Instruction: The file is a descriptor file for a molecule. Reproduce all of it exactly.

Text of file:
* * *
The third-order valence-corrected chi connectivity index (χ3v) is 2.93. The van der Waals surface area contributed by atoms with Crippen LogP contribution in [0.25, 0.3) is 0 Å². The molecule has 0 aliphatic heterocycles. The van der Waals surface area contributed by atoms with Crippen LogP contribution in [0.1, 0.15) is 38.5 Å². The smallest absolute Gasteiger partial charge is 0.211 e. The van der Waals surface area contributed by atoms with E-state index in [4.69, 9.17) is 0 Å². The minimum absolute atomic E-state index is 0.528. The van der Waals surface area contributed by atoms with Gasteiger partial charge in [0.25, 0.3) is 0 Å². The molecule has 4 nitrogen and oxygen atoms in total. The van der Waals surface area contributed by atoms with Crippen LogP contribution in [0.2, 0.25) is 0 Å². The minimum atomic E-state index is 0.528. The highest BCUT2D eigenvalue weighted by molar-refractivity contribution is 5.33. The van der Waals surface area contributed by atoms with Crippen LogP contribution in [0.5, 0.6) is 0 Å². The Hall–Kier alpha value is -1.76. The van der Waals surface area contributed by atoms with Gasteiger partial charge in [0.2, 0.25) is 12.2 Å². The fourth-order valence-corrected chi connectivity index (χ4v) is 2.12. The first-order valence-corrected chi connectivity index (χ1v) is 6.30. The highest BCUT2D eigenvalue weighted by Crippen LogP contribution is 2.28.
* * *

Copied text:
The third-order valence-corrected chi connectivity index (χ3v) is 2.93. The van der Waals surface area contributed by atoms with Crippen LogP contribution in [0.25, 0.3) is 0 Å². The molecule has 0 aliphatic heterocycles. The van der Waals surface area contributed by atoms with Crippen LogP contribution in [0.1, 0.15) is 38.5 Å². The smallest absolute Gasteiger partial charge is 0.211 e. The van der Waals surface area contributed by atoms with E-state index in [4.69, 9.17) is 0 Å². The minimum absolute atomic E-state index is 0.528. The van der Waals surface area contributed by atoms with Gasteiger partial charge in [0.25, 0.3) is 0 Å². The molecule has 4 nitrogen and oxygen atoms in total. The van der Waals surface area contributed by atoms with Crippen LogP contribution in [0.2, 0.25) is 0 Å². The minimum atomic E-state index is 0.528. The highest BCUT2D eigenvalue weighted by molar-refractivity contribution is 5.33. The van der Waals surface area contributed by atoms with Crippen LogP contribution in [0.5, 0.6) is 0 Å². The Hall–Kier alpha value is -1.76. The van der Waals surface area contributed by atoms with Gasteiger partial charge in [0.2, 0.25) is 12.2 Å². The fourth-order valence-corrected chi connectivity index (χ4v) is 2.12. The first-order valence-corrected chi connectivity index (χ1v) is 6.30. The highest BCUT2D eigenvalue weighted by Crippen LogP contribution is 2.28.